CHAPTER 5. BEHAVIOR CHANGE PROCEDURES AND CONSTRUCTING YOUR BEHAVIOR CHANGE PROGRAM

LOOKING AT OPTIONS

GOALS

SAFETY FIRST

RESPONDENT-CONDITIONING-BASED BEHAVIOR CHANGE PROCEDURES

Counterconditioning

Systematic Desensitization

OPERANT-CONDITIONING-BASED BEHAVIOR CHANGE PROCEDURES

Behavior Replacement

The Strategy

Manipulating Antecedents (Antecedent Control Procedures)

Some Common Antecedent Control Procedures

WHAT’S WRONG WITH AVERSIVES?

Side Effects

Social Disruption

Aggression

Countercontrol

Learned Helplessness

But Does Punishment Work?

PUTTING IT ALL TOGETHER

THEN WHAT? (GENERALIZATION AND MAINTENANCE)

CHAPTER 6. STRATEGIES FOR COMMON SCENARIOS

ON-LEASH AGGRESSIVE BEHAVIORS

LOCATION-RELATED AGGRESSIVE BEHAVIORS

GUARDING BEHAVIORS

Food Bowl Guarding

Object Guarding

Location Guarding

Person Guarding

PREDATORY BEHAVIORS

DOG–DOG AGGRESSIVE BEHAVIOR

Dog–Dog Aggressive Behavior Between Dogs who Live Together

Train Each Dog Individually

Train in Pairs

Train in Groups

RECOMMENDED RESOURCES

BOOKS

WEB SITES

GLOSSARY OF TERMS

REFERENCES CITED

CHAPTER 1. INTRODUCTION

If you are reading this book, you are having a problem with your dog behaving aggressively. This book will:

•   help you develop a productive perspective on the problem

•   help you understand what aggressive behaviors are and are not

•   help you understand why dogs perform aggressive behaviors

•   show you how to assess the particular problem you are facing, ideally

with the help of a professional dog behavior consultant

•   help you learn how to construct a behavior change program to

address the problem, ideally with the help of a professional dog

behavior consultant.

Dogs are no longer simply a tool for hunters or farmers; they are members of our family. Aggressive behavior is distressing for everyone involved; it is both dangerous and detrimental to the social bond between you and your companion dog, not to mention the fact that it reduces the life expectancy for the dog.

Some Perspective?

Does society really have a dog aggression problem as is commonly claimed on TV news shows and elsewhere? If so, how big a problem is it? In this section, I will examine these questions so that we proceed with our exploration of aggressive behaviors in dogs in a rational and grounded fashion.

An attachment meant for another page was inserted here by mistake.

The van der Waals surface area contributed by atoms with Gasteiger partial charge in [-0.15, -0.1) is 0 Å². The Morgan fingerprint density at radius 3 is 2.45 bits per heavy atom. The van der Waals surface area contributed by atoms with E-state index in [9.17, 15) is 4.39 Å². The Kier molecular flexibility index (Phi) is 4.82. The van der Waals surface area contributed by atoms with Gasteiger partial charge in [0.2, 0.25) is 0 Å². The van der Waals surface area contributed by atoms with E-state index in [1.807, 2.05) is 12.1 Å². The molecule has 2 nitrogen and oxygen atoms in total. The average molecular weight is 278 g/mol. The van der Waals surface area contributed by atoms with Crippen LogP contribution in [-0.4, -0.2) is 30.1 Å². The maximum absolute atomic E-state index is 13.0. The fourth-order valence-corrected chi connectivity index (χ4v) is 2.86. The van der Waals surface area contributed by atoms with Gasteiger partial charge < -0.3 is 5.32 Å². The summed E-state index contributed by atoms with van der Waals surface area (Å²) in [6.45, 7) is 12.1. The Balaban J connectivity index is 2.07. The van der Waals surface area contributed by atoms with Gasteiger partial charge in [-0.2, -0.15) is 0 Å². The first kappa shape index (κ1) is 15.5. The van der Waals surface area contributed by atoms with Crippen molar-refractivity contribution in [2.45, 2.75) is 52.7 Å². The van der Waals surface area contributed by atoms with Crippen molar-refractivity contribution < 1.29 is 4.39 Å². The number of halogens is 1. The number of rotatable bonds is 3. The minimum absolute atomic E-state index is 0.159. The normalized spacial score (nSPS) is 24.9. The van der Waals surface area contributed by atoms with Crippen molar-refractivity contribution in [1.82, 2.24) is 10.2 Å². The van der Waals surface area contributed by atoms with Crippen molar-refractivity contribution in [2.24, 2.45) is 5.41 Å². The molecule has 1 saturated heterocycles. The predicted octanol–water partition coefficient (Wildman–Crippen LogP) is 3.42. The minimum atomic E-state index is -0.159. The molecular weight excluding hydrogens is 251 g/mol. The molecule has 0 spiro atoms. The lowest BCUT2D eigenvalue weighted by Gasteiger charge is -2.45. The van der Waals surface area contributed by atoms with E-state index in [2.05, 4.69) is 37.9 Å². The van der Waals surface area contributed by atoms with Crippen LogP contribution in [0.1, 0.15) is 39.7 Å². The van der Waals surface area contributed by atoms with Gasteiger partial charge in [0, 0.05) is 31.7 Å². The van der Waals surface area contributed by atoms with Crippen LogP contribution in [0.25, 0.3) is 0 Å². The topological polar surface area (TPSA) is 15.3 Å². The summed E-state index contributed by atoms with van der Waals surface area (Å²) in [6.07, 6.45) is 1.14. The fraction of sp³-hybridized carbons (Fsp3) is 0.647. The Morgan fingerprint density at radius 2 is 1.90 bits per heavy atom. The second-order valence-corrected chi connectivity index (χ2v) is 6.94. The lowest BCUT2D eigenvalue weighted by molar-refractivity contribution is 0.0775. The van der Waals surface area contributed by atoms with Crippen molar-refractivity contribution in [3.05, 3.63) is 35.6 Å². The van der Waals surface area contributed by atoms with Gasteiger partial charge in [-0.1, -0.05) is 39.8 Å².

According to Janis Bradley (2005, p. 15), statistically, dogs are not as dangerous as front-porch steps, kitchen utensils, five-gallon water buckets, bathtubs, strollers, stoves, lamp cords, coffee-table corners, Christmas trees, balloons, or bedroom slippers. Your chance of being killed by a dog, Bradley explains, is approximately one in 18 million, which means you are twice as likely to win the Super Lotto jackpot or five times more likely to be killed by a bolt of lightning. In the United States, children under 10 are killed by caregivers approximately 826 times per year, by buckets 22 times per year, by playgrounds 15 times per year, by balloons 11 times per year, and by dogs approximately 10 times per year. Car accidents kill 43,730 people per year, accidental falls kill 14,440, accidental poisoning kills 14,142, and even bicycles kill 774 people per year, compared with dogs, who kill 16 people per year. For injuries, Bradley reports 7,714,167 caused by falls, 3,990,652 by cars, 3,366,270 by overexertion, 909,688 by other bites, and 504,627 by bicycles, compared with a mere 340,784 by dogs. More people are hurt each year by slippers, sneakers and other shoes than by dogs, and by tables and chairs, beds and doors than by dogs. And when it comes to severity of dog bites, Bradley reports that the vast majority (92.4%) cause no actual injury, while 7.5% cause minor injury and a meager 0.076% cause moderate to serious injury. Accidental falls cause far more serious and costly injuries, and, in the domestic animal category, horses cause far more medically treated injuries or deaths than dogs. Even cattle cause more deaths than dogs. Taken together, the statistics Bradley presents paint a picture of the aggression problem vastly different from many people’s perceptions. On a given day, being injured or killed by a dog is vastly less probable than dozens of other potential hazards that we rarely, if ever, become concerned about.